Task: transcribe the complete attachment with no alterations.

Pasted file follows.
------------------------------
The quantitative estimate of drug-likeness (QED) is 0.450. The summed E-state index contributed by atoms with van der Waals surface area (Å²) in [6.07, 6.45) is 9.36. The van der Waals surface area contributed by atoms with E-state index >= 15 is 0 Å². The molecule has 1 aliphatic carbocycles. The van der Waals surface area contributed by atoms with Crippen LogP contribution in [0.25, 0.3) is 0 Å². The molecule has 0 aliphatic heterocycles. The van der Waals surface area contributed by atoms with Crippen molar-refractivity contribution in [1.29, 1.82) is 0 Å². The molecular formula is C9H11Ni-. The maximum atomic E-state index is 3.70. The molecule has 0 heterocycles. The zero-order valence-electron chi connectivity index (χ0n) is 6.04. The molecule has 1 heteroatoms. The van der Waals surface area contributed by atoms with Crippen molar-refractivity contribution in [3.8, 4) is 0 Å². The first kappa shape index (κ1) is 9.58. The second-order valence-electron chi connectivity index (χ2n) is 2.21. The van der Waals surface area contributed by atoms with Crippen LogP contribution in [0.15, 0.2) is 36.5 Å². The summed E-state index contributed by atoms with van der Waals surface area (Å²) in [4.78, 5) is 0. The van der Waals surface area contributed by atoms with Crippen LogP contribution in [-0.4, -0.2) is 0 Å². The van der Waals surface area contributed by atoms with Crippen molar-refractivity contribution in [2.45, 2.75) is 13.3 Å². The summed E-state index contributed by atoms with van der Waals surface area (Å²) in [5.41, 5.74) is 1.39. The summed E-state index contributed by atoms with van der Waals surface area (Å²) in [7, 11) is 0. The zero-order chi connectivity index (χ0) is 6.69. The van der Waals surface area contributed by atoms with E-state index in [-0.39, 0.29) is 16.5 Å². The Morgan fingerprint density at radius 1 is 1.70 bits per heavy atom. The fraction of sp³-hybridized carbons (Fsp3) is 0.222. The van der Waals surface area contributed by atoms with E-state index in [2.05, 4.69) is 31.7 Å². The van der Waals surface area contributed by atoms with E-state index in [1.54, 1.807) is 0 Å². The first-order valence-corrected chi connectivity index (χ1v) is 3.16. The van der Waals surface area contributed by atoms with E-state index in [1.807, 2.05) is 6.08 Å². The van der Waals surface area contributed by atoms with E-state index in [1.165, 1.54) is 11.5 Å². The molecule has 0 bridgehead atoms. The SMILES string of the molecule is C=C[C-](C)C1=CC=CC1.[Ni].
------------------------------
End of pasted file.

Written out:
The quantitative estimate of drug-likeness (QED) is 0.450. The summed E-state index contributed by atoms with van der Waals surface area (Å²) in [6.07, 6.45) is 9.36. The van der Waals surface area contributed by atoms with E-state index >= 15 is 0 Å². The molecule has 1 aliphatic carbocycles. The van der Waals surface area contributed by atoms with Crippen LogP contribution in [0.25, 0.3) is 0 Å². The molecule has 0 aliphatic heterocycles. The van der Waals surface area contributed by atoms with Crippen molar-refractivity contribution in [1.29, 1.82) is 0 Å². The molecular formula is C9H11Ni-. The maximum atomic E-state index is 3.70. The molecule has 0 heterocycles. The zero-order valence-electron chi connectivity index (χ0n) is 6.04. The molecule has 1 heteroatoms. The van der Waals surface area contributed by atoms with Crippen molar-refractivity contribution in [3.8, 4) is 0 Å². The first kappa shape index (κ1) is 9.58. The second-order valence-electron chi connectivity index (χ2n) is 2.21. The van der Waals surface area contributed by atoms with Crippen LogP contribution in [0.15, 0.2) is 36.5 Å². The summed E-state index contributed by atoms with van der Waals surface area (Å²) in [4.78, 5) is 0. The van der Waals surface area contributed by atoms with Crippen LogP contribution in [-0.4, -0.2) is 0 Å². The van der Waals surface area contributed by atoms with Crippen molar-refractivity contribution in [2.45, 2.75) is 13.3 Å². The summed E-state index contributed by atoms with van der Waals surface area (Å²) in [5.41, 5.74) is 1.39. The summed E-state index contributed by atoms with van der Waals surface area (Å²) in [7, 11) is 0. The zero-order chi connectivity index (χ0) is 6.69. The van der Waals surface area contributed by atoms with E-state index in [-0.39, 0.29) is 16.5 Å². The Morgan fingerprint density at radius 1 is 1.70 bits per heavy atom. The fraction of sp³-hybridized carbons (Fsp3) is 0.222. The van der Waals surface area contributed by atoms with E-state index in [2.05, 4.69) is 31.7 Å². The van der Waals surface area contributed by atoms with E-state index in [1.54, 1.807) is 0 Å². The first-order valence-corrected chi connectivity index (χ1v) is 3.16. The van der Waals surface area contributed by atoms with E-state index in [1.807, 2.05) is 6.08 Å². The van der Waals surface area contributed by atoms with E-state index in [1.165, 1.54) is 11.5 Å². The molecule has 0 bridgehead atoms. The SMILES string of the molecule is C=C[C-](C)C1=CC=CC1.[Ni].